Obesity and reproductive disorders in women.

@article{Pasquali2003ObesityAR,
  title={Obesity and reproductive disorders in women.},
  author={Renato Pasquali and Carla Pelusi and Silvia Genghini and Mauro Cacciari and Alessandra Gambineri},
  journal={Human reproduction update},
  year={2003},
  volume={9 4},
  pages={
          359-72
        }
}
Obesity, particularly the abdominal phenotype, is associated with several reproductive disturbances. Whereas mechanisms by which obesity affect fertility are complex and still not completely understood, an important role appears to be played by the presence of a condition of functional hyperandrogenism and hyperinsulinaemia, which accompanies the insulin-resistant state. In women with the polycystic ovary syndrome, abdominal obesity may be co-responsible for the development of hyperandrogenism… 
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TLDR
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TLDR
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Review article: The impact of obesity on reproduction in women with polycystic ovary syndrome
TLDR
The increasing prevalence of obesity among adolescent and young women with PCOS may partly depend on the increasing worldwide epidemic of obesity, although this hypothesis should be supported by long‐term prospective epidemiological trials.
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TLDR
Weight-loss lifestyle programs should be considered an ovulation induction therapy, with due consideration for a possible pregnancy in an obese woman.
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TLDR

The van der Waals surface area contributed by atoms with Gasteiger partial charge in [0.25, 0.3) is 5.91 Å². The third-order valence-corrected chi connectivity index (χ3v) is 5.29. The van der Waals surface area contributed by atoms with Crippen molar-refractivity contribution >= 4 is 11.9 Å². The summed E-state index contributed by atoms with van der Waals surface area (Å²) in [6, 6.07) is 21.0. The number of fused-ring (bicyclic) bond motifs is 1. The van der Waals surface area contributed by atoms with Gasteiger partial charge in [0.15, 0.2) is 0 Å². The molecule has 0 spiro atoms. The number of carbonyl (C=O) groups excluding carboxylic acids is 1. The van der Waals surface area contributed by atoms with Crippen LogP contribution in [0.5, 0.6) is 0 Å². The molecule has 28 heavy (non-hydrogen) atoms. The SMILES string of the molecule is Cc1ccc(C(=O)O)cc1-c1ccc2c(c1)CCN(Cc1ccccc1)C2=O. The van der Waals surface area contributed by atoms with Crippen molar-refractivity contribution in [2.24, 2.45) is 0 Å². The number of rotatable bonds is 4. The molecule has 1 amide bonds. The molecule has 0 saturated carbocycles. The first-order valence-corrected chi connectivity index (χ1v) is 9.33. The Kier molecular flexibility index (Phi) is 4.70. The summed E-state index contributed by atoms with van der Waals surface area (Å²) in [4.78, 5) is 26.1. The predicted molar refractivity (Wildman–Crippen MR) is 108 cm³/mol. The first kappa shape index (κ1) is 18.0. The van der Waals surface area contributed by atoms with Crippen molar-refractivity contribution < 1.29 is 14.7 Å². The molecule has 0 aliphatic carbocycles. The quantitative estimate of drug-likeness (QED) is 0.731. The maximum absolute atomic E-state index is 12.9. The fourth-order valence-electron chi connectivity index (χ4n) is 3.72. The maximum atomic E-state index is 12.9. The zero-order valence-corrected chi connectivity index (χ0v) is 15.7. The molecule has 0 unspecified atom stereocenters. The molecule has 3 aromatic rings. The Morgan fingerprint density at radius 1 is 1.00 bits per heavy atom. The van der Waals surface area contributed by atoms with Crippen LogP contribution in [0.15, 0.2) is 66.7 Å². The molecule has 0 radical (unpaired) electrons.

On the contrary, weight loss programs through lifestyle modification in obese women, have been proven to restore menstrual cyclicity and ovulation and improve the likelihood of conception.
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TLDR
Management of anovulation with obesity involves diet and exercise as well as standard approaches to ovulation induction, and the fear of weight gain affects uptake and continuation of hormonal contraceptives, although existing trials indicate that any such effects are small.
Polycystic Ovary Syndrome, Obesity and Reproductive Implications
TLDR
It is an important challenge to develop effective lifestyle programs and adjuvant pharmacologic treatments in order to improve reproductive and metabolic health among women with PCOS.
Mechanisms and Treatment of Obesity in Polycystic Ovary Syndrome
TLDR
The long story of metformin in PCOS seems to demonstrate that by reducing insulin a great benefit can be achieved regardless of minor changes in body weight, which represents excellent opportunities for future research in the field of PCOS.
PREVALENCE AND RISK FACTOR OF POLYCYSTIC OVARIAN SYNDROME
TLDR
Education about how PCOS affects long-term health should be provided to women with this disorder to feel physical and psychological benefits so that they could engage themselves more with their health care providers.
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References

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TLDR
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TLDR
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TLDR
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TLDR
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TLDR
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TLDR
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TLDR
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TLDR
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TLDR
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TLDR
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